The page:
Americans consumed 3,463 billion megawatt-hours (mwh) of electricity in 2002, with a delivered value of $249.6 billion. Thirty-seven percent of it was consumed by households, 32 percent by commercial users, and 28 percent by industrial users.1 Adjusted for inflation, its price fell by 36 percent between 1983 and 2004.2 Most electricity is generated when high-pressure steam rotates a turbine to induce an alternating current into a wire. In 2002, 50.1 percent of U.S. electricity was produced by coal, 17.9 by natural gas, 20.2 in nuclear units, 6.6 as hydroelectricity, and 2.3 by “renewable resources” such as wind and solar.3 Newly generated power passes through substations that lower its voltage prior to consumption by final (retail) consumers.

Important characteristics of electricity limit the possibilities for markets. First, reserve power plants must always be operating to instantly replace generators or transmission lines that fail. Centralized control (usually by computers) is required to meet both predictable and unforeseen changes in regional conditions. Power cannot be economically stored, and area-wide blackouts occur if production either exceeds or falls short of demand for as little as a second. Second, duplication of facilities is inefficient because a single high-capacity line minimizes both capital cost per megawatt (MW) transferred and line losses due to resistance. A typical large utility (or group of them) is responsible for reliability and economical operation in its defined “control area.” Each control area is interconnected with neighboring ones to facilitate emergency support, coordinated operations, and power purchases and sales. Third, an injection of power flows through the entire network according to Ohm’s and Kirchoff’s laws. Unlike water or gas, it cannot be directed down a single path. If a Utah generator sells power to a Wyoming user, only a small fraction of it flows directly between them. Because the power from Utah flows everywhere, it can overload lines in California and force Californians to curtail their own beneficial transactions.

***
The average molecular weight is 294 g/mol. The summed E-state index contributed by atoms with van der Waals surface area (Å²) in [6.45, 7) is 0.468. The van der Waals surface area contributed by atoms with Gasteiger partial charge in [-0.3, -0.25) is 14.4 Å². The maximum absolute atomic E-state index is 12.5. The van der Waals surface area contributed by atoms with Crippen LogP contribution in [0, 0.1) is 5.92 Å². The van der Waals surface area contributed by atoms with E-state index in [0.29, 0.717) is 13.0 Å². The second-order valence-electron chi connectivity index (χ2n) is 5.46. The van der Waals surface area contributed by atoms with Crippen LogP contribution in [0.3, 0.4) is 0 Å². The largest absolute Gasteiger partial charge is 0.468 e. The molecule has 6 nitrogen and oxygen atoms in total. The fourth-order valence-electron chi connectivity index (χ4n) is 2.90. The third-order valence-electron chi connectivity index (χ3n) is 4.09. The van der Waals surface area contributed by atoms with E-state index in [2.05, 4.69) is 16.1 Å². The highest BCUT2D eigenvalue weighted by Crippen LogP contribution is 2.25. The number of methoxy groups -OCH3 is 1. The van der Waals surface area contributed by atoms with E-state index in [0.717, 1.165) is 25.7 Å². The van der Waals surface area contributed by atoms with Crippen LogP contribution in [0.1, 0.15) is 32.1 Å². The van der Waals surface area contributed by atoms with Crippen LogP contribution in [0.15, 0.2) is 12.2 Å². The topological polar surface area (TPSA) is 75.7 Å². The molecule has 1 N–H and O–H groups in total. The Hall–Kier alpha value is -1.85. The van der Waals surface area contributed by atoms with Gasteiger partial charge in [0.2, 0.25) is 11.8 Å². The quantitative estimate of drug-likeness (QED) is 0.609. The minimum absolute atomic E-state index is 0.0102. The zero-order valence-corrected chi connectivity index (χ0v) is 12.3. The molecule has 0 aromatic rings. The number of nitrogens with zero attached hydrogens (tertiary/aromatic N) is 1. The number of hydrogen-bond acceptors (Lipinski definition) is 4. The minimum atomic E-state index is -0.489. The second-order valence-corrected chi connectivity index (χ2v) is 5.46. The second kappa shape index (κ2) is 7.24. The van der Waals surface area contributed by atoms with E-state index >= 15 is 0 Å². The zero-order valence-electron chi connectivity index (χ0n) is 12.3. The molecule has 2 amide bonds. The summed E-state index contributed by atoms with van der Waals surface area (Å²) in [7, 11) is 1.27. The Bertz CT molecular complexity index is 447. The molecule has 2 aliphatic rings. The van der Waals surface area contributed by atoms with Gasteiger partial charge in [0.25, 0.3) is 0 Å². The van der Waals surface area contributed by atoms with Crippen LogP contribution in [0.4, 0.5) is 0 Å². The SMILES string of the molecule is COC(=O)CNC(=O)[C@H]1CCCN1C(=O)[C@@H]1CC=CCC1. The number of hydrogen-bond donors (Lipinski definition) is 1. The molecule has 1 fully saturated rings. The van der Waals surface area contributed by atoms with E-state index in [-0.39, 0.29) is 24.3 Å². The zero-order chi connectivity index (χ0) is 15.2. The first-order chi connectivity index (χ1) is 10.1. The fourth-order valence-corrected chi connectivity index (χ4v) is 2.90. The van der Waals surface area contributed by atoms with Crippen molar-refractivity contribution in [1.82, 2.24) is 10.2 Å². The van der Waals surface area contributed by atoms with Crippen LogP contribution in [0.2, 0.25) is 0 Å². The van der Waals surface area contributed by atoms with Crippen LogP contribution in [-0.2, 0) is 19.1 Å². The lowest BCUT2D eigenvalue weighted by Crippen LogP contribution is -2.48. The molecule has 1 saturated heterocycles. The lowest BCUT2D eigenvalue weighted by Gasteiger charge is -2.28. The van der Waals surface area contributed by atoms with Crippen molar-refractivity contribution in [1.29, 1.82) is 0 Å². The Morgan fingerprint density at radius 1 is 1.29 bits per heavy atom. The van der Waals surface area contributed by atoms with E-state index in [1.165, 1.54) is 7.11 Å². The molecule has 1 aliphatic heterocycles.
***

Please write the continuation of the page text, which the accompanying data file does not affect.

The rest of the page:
Scale economies and reliability concerns left electricity dominated by large, vertically integrated utilities; that is, utilities that generated, transmitted, and distributed power. Direct competition had vanished by the 1920s as municipal franchise grants left nearly every city with a single utility. Between 1907 and 1940, all states formed regulatory commissions whose authority replaced that of cities. The reasons for the change are unclear: utilities may have sought protection from opportunistic city governments, or from competition in general. “Cost of service” regulation sets retail rates to recover expenses and give a “fair” return on capital. Problems in allocating common costs, as well as politics, allow latitude in setting rates for different customers. State regulators generally also require utilities to serve all customers and to plan facility additions in anticipation of growth. The Federal Energy Regulatory Commission (FERC) oversees “wholesale” or “bulk” transactions that occur prior to state-jurisdictional retail sales. The Federal Power Act requires that wholesale prices (including transmission charges) be cost based, but in practice, FERC simply accepts prices set by markets that meet its standards for competition. FERC’s general policy has been to expand the role of markets and to decrease direct regulation subject to the law’s limits, regardless of which party controls the government.

Electricity’s ownership structure is complex. In 1998, America’s 239 corporate utilities made 74.9 percent of retail sales; its 2,029 governmental (mostly municipal) utilities made 15.0 percent; and 912 cooperatives made 8.6 percent.4 Most states exempt governmental utilities and cooperatives from regulation and allow them to set their own rates. Municipal utilities such as Los Angeles and San Antonio own generation and transmission, but most are small, transmission-dependent resellers of purchased power. Corporate utilities owned 66.1 percent of generating capacity in 1998, governmental utilities 10.7 percent, cooperatives 3.1 percent, and nonutility generators 11.9 percent. Federal hydroelectric facilities account for 8.2 percent of capacity.5 Their output is preferentially allocated by law to municipals and cooperatives at below-market rates.

From the 1940s through the 1960s, regulation seemed to function well enough that few questioned its efficacy or looked to market alternatives. The states prohibited retail competition in utilities’ assigned territories, but demand grew and engineering advances consistently lowered production costs of new generators. Even if utilities were operating inefficiently, consumers saw falling rates, and regulators usually allowed investors attractive returns. The industry grew more capital intensive, culminating in the 1960s with a move to nuclear generators that many expected to produce power too cheap to meter.